Single dogs are going to start taxing now, so how can single Wang people feel? Is it a mistake to be single? Global Times news, Japan's "Beiguo news" reported recently that the head of budget in Hebei, Ishikawa County, in his communication with local mothers, said "there is a discussion about the single tax, but it has not been pushed forward" in response to the question of "can single people bear the tax due to the decline of living standard after marriage". After the report was put on the Internet, it triggered a large-scale debate among Japanese people about whether to tax single people.
It is understood that the number of single people in Japanese society is increasing year by year. Some people over the age of 40 who are still single or divorced or widowed are not the traditional "single without money" people, on the contrary, they are "senior with more money"; some men and women who live together and have children also have income, just because they are single without marriage registration. It is said that there has been no additional tax on such groups in Japan, which makes the families with the burden of raising children and housing deeply unfair, believing that these people are in fact "pseudo single", thus requiring the establishment of a new tax to tax the single.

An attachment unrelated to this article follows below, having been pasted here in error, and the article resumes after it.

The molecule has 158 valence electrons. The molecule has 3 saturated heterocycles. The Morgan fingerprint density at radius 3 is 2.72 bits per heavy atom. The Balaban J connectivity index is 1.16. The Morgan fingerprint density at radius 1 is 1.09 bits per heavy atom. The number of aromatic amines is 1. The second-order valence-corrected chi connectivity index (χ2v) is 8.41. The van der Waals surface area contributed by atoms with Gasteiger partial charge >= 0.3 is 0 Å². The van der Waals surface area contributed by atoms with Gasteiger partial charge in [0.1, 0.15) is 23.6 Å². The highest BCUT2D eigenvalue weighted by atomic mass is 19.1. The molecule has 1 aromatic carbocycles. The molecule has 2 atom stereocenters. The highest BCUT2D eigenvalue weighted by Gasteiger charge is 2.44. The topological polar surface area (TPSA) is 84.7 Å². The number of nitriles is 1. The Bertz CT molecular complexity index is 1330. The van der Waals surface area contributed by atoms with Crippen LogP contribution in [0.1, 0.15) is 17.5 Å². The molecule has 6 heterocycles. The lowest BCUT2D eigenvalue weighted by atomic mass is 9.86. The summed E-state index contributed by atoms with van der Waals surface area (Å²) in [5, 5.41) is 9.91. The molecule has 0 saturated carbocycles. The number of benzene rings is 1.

According to the Global Times special correspondent, a 39 year old male white-collar worker in Tokyo, drying out his payroll and household list, said he and his colleagues had the same income, but because their colleagues were not married and had children, their quality of life was much higher than themselves. The 'father' white-collar also 'shouted' that in Japan, where the number of children is becoming more and more serious, people who marry and have children like themselves are actually 'sharing their worries' for the country, but why does the country make them live in such a tight situation? His comments also make the discussion of' taxing single people 'white hot.
According to a special reporter from the global times, as early as 2004, the Liberal Democratic Party of Japan proposed a bill to tax single people to promote the marriage of single men and women as soon as possible, which caused great repercussions at that time, but in the end, it did not end. It is said that in response to this discussion, Japan's "single people" group issued a declaration that if the "single tax" comes true, they can only repeatedly marry and divorce for tax avoidance and property preservation.